FCA blasted for putting RBS interests before those of small businesses

Oliver Gill
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The FCA's full report into RBS' GRG restructuring unit has not been published (Source: Getty)

The City's top watchdog has been branded a "toothless tiger" by firms claiming to have been ruined by Royal Bank of Scotland's controversial restructuring unit.

Financial Conduct Authority (FCA) internal board minutes concluded that making its full report of the unit publicly available would expose it to the threat of legal action from RBS managers, according to reports on Monday.

Thousands of firms were put into GRG, or global restructuring group, in the years after the financial crisis and an FCA-commissioned review in 2014 found the unit had "systematically" mistreated small businesses.

The watchdog has been heavily criticised for failing to publish its findings by action groups and leading MPs.

The GRG Action Group, which represents more than 500 business claiming to have been affected said the reports show the FCA "cannot be trusted to safeguard the interests of the thousands of people who lost jobs, businesses and livelihoods".

Monday's reports by the Times suggested the FCA was "forced" into keeping the full report secret.

Read more: Watchdog to probe RBS further over restructuring unit

A spokesperson for the action group said: "The regulator is supposed to be there to protect customers, not banks. Yet in these minutes the FCA’s board describes as a 'risk' the possibility that banking customers might seek to obtain redress for the actions of RBS' rogue bankers.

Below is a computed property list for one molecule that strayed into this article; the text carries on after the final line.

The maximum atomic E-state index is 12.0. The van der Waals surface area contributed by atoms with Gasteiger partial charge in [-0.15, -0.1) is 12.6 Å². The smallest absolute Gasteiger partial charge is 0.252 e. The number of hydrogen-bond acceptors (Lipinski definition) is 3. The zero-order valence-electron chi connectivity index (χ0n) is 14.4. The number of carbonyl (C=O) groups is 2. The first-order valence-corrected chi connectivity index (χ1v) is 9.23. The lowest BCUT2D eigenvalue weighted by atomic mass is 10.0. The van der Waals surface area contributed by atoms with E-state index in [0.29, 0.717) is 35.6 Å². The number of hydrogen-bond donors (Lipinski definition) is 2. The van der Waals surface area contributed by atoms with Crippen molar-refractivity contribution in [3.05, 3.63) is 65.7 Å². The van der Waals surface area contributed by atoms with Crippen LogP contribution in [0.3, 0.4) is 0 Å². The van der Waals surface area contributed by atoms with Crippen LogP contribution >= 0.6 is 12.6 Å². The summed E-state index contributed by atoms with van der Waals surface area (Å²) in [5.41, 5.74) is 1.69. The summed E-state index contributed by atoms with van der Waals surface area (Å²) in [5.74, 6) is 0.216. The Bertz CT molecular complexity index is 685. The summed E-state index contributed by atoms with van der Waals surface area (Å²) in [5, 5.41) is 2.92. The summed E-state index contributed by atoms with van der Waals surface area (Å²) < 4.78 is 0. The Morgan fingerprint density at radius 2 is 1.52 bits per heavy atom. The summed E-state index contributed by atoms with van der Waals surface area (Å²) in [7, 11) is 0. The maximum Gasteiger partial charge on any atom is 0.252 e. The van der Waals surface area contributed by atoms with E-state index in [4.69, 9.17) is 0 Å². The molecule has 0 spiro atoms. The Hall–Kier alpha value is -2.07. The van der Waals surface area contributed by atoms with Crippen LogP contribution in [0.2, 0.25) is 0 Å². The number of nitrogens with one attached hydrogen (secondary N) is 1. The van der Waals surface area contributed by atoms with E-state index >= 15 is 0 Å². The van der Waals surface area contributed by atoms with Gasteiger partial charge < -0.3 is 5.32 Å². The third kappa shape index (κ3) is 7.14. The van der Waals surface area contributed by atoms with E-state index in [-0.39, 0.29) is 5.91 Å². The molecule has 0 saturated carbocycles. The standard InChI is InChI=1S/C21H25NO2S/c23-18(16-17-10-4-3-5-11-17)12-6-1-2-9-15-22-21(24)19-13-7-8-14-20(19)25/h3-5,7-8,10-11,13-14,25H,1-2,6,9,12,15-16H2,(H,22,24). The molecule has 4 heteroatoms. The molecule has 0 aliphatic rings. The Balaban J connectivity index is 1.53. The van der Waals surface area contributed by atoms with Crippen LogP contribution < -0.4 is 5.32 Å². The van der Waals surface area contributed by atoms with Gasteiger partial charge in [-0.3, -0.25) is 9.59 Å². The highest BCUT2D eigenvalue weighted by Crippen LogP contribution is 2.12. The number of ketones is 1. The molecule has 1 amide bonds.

We’ve been saying all along that the FCA is a toothless tiger, and in these minutes the FCA practically admits as much itself.

It needs to publish its GRG report in full – so that the public, elected lawmakers and the courts, rather than a compromised regulator, can decide what to do about RBS.

The FCA insisted its decision not to publish the report was "consistent with our standard practice".

The watchdog said it would only be able to publish the report with the sign-off of the individuals referenced.

A spokesperson added: "Our experience of previous reviews carried out by the regulators is that that would be a complex and lengthy process and, where consents were not forthcoming, would likely result in only a heavily redacted version of the Skilled Persons’ Report being publishable."

Read more: FCA plans to publish RBS small business report within a year

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